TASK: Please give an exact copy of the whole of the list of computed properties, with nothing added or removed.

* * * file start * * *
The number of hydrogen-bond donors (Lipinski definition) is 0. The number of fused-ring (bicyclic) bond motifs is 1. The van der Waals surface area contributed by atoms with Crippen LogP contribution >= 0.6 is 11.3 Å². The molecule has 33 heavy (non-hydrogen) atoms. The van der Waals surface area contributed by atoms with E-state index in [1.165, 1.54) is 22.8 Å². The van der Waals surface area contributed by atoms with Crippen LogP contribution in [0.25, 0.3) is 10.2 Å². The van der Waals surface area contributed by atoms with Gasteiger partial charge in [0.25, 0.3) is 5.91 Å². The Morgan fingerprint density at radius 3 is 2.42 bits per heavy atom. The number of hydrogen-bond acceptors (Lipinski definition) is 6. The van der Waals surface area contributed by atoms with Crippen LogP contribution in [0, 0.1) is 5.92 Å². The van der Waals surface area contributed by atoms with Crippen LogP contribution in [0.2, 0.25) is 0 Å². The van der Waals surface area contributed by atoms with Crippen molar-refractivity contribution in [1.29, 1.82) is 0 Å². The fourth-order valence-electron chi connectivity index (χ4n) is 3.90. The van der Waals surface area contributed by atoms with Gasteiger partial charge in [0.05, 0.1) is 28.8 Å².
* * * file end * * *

The number of hydrogen-bond donors (Lipinski definition) is 0. The number of fused-ring (bicyclic) bond motifs is 1. The van der Waals surface area contributed by atoms with Crippen LogP contribution >= 0.6 is 11.3 Å². The molecule has 33 heavy (non-hydrogen) atoms. The van der Waals surface area contributed by atoms with E-state index in [1.165, 1.54) is 22.8 Å². The van der Waals surface area contributed by atoms with Crippen LogP contribution in [0.25, 0.3) is 10.2 Å². The van der Waals surface area contributed by atoms with Gasteiger partial charge in [0.25, 0.3) is 5.91 Å². The Morgan fingerprint density at radius 3 is 2.42 bits per heavy atom. The number of hydrogen-bond acceptors (Lipinski definition) is 6. The van der Waals surface area contributed by atoms with Crippen LogP contribution in [0, 0.1) is 5.92 Å². The van der Waals surface area contributed by atoms with Crippen LogP contribution in [0.2, 0.25) is 0 Å². The van der Waals surface area contributed by atoms with Crippen molar-refractivity contribution in [1.29, 1.82) is 0 Å². The fourth-order valence-electron chi connectivity index (χ4n) is 3.90. The van der Waals surface area contributed by atoms with Gasteiger partial charge in [0.05, 0.1) is 28.8 Å².